NEW DELHI, 17 JUNE: Union Carbide chief Warren Anderson was assured “safe passage” before he came to India in 1984 in the wake of the Bhopal gas disaster, the then foreign secretary Mr MK Rasgotra said today, adding a new twist to the renewed row over the tragedy.
The decision, Mr Rasgotra said, was taken by the Union home ministry, then under PV Narasimha Rao, and the Cabinet secretary. Rajiv Gandhi was subsequently told about the decision, to which he did not object. “I got in touch with the home ministry and I got in touch with the Cabinet secretary. I told them what Gordon Streeb (the then deputy chief of the US mission here) had asked for,” Mr Rasgotra said. This was after a request from the US Embassy asking for a safe passage for Anderson, he said.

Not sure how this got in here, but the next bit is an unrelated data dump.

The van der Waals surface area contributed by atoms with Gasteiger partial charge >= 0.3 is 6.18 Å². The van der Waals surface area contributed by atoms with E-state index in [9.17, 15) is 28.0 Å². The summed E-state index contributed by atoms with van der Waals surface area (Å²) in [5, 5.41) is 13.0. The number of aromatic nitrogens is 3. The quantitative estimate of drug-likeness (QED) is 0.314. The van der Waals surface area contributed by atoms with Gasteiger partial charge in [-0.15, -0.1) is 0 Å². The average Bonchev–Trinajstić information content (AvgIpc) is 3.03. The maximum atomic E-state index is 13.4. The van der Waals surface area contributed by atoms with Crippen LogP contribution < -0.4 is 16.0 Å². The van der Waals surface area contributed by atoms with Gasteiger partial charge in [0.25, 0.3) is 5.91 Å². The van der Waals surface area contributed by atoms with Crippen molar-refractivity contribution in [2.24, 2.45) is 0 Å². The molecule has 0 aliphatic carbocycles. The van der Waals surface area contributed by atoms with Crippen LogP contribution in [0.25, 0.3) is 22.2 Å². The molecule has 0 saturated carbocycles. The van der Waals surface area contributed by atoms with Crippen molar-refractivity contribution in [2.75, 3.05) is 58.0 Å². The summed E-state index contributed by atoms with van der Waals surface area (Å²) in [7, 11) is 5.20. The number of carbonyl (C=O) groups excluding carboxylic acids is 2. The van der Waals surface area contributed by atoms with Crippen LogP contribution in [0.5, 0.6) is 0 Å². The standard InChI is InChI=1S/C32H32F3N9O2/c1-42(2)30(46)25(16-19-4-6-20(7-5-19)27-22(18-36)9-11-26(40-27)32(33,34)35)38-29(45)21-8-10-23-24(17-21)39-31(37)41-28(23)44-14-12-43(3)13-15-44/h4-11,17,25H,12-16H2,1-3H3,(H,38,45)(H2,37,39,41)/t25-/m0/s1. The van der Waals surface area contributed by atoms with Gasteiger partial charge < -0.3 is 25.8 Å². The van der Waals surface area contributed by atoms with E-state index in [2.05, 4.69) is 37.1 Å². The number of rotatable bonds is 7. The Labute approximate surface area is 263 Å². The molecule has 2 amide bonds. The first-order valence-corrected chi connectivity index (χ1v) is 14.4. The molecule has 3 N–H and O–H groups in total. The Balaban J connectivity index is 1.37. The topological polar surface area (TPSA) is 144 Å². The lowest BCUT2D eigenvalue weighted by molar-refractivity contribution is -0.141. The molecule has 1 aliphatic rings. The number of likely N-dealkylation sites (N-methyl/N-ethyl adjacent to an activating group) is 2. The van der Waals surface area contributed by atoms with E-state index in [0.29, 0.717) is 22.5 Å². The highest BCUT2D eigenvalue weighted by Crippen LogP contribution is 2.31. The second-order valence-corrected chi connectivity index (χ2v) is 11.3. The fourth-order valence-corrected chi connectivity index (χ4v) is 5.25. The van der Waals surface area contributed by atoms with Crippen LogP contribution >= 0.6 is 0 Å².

His comments came on the eve of the meeting of the Group of Ministers to discuss various aspects of the fallout of the court verdict in the gas tragedy case.
Mr Rasgotra said in an interview to CNN-IBN that the decision to give Anderson safe passage was taken “the same day”. “He (Streeb) said Anderson wanted to come here. There was a tragic situation and he wanted to see things himself, wanted to offer his condolences but he would come only if granted safe passage,” Mr Rasgotra said.
He said he could not say if the then Madhya Pradesh chief minister Mr Arjun Singh was unaware of the safe passage, which resulted in Anderson's brief arrest in Bhopal.